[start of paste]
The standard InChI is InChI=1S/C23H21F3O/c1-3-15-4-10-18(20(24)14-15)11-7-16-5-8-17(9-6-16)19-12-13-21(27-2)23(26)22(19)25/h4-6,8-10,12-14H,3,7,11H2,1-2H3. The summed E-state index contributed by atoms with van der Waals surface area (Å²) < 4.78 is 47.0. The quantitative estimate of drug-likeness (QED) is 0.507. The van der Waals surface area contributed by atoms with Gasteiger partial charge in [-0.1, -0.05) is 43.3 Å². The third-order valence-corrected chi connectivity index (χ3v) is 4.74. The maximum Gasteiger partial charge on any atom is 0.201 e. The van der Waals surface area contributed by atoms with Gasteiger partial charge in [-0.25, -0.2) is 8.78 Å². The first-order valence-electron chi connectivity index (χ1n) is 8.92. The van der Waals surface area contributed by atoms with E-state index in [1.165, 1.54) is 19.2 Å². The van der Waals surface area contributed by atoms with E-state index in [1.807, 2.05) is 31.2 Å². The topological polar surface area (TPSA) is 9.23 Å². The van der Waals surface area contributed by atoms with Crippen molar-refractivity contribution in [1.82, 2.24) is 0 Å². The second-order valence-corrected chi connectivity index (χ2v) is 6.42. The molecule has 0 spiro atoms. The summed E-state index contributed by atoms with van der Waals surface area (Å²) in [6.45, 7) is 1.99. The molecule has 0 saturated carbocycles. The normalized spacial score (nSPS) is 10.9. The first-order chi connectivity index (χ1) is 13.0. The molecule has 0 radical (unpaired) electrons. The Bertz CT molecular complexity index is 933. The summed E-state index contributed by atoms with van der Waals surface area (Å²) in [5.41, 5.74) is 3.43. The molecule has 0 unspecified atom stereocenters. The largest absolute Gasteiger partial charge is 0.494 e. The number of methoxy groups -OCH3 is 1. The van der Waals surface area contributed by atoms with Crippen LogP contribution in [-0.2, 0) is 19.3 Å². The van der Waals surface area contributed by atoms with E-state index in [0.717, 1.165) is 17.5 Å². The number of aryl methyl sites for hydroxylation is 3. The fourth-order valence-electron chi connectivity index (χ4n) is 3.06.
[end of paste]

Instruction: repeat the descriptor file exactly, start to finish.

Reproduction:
The standard InChI is InChI=1S/C23H21F3O/c1-3-15-4-10-18(20(24)14-15)11-7-16-5-8-17(9-6-16)19-12-13-21(27-2)23(26)22(19)25/h4-6,8-10,12-14H,3,7,11H2,1-2H3. The summed E-state index contributed by atoms with van der Waals surface area (Å²) < 4.78 is 47.0. The quantitative estimate of drug-likeness (QED) is 0.507. The van der Waals surface area contributed by atoms with Gasteiger partial charge in [-0.1, -0.05) is 43.3 Å². The third-order valence-corrected chi connectivity index (χ3v) is 4.74. The maximum Gasteiger partial charge on any atom is 0.201 e. The van der Waals surface area contributed by atoms with Gasteiger partial charge in [-0.25, -0.2) is 8.78 Å². The first-order valence-electron chi connectivity index (χ1n) is 8.92. The van der Waals surface area contributed by atoms with E-state index in [1.165, 1.54) is 19.2 Å². The van der Waals surface area contributed by atoms with E-state index in [1.807, 2.05) is 31.2 Å². The topological polar surface area (TPSA) is 9.23 Å². The van der Waals surface area contributed by atoms with Crippen molar-refractivity contribution in [1.82, 2.24) is 0 Å². The second-order valence-corrected chi connectivity index (χ2v) is 6.42. The molecule has 0 spiro atoms. The summed E-state index contributed by atoms with van der Waals surface area (Å²) in [6.45, 7) is 1.99. The molecule has 0 saturated carbocycles. The normalized spacial score (nSPS) is 10.9. The first-order chi connectivity index (χ1) is 13.0. The molecule has 0 radical (unpaired) electrons. The Bertz CT molecular complexity index is 933. The summed E-state index contributed by atoms with van der Waals surface area (Å²) in [5.41, 5.74) is 3.43. The molecule has 0 unspecified atom stereocenters. The largest absolute Gasteiger partial charge is 0.494 e. The number of methoxy groups -OCH3 is 1. The van der Waals surface area contributed by atoms with Crippen LogP contribution in [-0.2, 0) is 19.3 Å². The van der Waals surface area contributed by atoms with E-state index in [0.717, 1.165) is 17.5 Å². The number of aryl methyl sites for hydroxylation is 3. The fourth-order valence-electron chi connectivity index (χ4n) is 3.06.